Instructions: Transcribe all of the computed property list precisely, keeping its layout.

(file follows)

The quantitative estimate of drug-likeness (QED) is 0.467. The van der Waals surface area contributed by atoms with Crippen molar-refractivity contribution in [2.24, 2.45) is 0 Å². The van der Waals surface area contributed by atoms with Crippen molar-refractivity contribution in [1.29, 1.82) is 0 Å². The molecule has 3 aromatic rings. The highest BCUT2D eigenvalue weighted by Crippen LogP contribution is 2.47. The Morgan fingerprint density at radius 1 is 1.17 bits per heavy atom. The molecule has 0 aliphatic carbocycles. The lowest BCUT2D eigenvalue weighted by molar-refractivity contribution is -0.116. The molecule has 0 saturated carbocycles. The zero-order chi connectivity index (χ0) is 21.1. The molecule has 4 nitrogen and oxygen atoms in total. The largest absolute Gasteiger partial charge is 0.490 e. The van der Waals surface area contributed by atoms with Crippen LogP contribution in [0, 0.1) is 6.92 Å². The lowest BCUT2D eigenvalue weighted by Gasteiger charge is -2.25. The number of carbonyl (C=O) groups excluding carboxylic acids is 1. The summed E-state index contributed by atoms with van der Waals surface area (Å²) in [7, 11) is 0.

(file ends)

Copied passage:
The quantitative estimate of drug-likeness (QED) is 0.467. The van der Waals surface area contributed by atoms with Crippen molar-refractivity contribution in [2.24, 2.45) is 0 Å². The van der Waals surface area contributed by atoms with Crippen molar-refractivity contribution in [1.29, 1.82) is 0 Å². The molecule has 3 aromatic rings. The highest BCUT2D eigenvalue weighted by Crippen LogP contribution is 2.47. The Morgan fingerprint density at radius 1 is 1.17 bits per heavy atom. The molecule has 0 aliphatic carbocycles. The lowest BCUT2D eigenvalue weighted by molar-refractivity contribution is -0.116. The molecule has 0 saturated carbocycles. The zero-order chi connectivity index (χ0) is 21.1. The molecule has 4 nitrogen and oxygen atoms in total. The largest absolute Gasteiger partial charge is 0.490 e. The van der Waals surface area contributed by atoms with Crippen LogP contribution in [0, 0.1) is 6.92 Å². The lowest BCUT2D eigenvalue weighted by Gasteiger charge is -2.25. The number of carbonyl (C=O) groups excluding carboxylic acids is 1. The summed E-state index contributed by atoms with van der Waals surface area (Å²) in [7, 11) is 0.